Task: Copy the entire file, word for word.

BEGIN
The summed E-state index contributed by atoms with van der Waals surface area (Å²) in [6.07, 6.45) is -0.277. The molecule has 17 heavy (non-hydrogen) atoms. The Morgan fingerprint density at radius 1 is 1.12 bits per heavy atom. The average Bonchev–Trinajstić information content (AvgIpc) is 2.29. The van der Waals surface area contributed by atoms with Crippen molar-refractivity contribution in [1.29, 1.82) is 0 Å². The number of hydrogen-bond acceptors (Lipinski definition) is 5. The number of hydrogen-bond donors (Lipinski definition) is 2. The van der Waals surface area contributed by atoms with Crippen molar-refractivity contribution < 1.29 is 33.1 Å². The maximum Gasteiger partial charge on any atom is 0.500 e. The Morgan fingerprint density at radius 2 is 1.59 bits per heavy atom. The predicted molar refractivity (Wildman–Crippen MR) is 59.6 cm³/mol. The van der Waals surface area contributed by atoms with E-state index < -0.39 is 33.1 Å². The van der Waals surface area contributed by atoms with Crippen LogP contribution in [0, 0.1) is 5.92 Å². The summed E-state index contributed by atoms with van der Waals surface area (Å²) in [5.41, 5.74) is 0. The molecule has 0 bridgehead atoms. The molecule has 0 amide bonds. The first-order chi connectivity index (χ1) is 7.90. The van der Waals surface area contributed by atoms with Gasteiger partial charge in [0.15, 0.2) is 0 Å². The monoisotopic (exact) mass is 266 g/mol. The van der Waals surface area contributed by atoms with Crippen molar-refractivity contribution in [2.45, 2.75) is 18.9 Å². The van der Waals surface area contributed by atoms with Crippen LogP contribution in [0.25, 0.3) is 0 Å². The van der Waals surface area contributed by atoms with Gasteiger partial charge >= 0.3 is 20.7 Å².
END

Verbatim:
The summed E-state index contributed by atoms with van der Waals surface area (Å²) in [6.07, 6.45) is -0.277. The molecule has 17 heavy (non-hydrogen) atoms. The Morgan fingerprint density at radius 1 is 1.12 bits per heavy atom. The average Bonchev–Trinajstić information content (AvgIpc) is 2.29. The van der Waals surface area contributed by atoms with Crippen molar-refractivity contribution in [1.29, 1.82) is 0 Å². The number of hydrogen-bond acceptors (Lipinski definition) is 5. The number of hydrogen-bond donors (Lipinski definition) is 2. The van der Waals surface area contributed by atoms with Crippen molar-refractivity contribution < 1.29 is 33.1 Å². The maximum Gasteiger partial charge on any atom is 0.500 e. The Morgan fingerprint density at radius 2 is 1.59 bits per heavy atom. The predicted molar refractivity (Wildman–Crippen MR) is 59.6 cm³/mol. The van der Waals surface area contributed by atoms with E-state index < -0.39 is 33.1 Å². The van der Waals surface area contributed by atoms with Crippen LogP contribution in [0, 0.1) is 5.92 Å². The summed E-state index contributed by atoms with van der Waals surface area (Å²) in [5.41, 5.74) is 0. The molecule has 0 bridgehead atoms. The molecule has 0 amide bonds. The first-order chi connectivity index (χ1) is 7.90. The van der Waals surface area contributed by atoms with Gasteiger partial charge in [0.15, 0.2) is 0 Å². The monoisotopic (exact) mass is 266 g/mol. The van der Waals surface area contributed by atoms with Crippen molar-refractivity contribution in [2.45, 2.75) is 18.9 Å². The van der Waals surface area contributed by atoms with Crippen LogP contribution in [0.25, 0.3) is 0 Å². The van der Waals surface area contributed by atoms with Gasteiger partial charge >= 0.3 is 20.7 Å².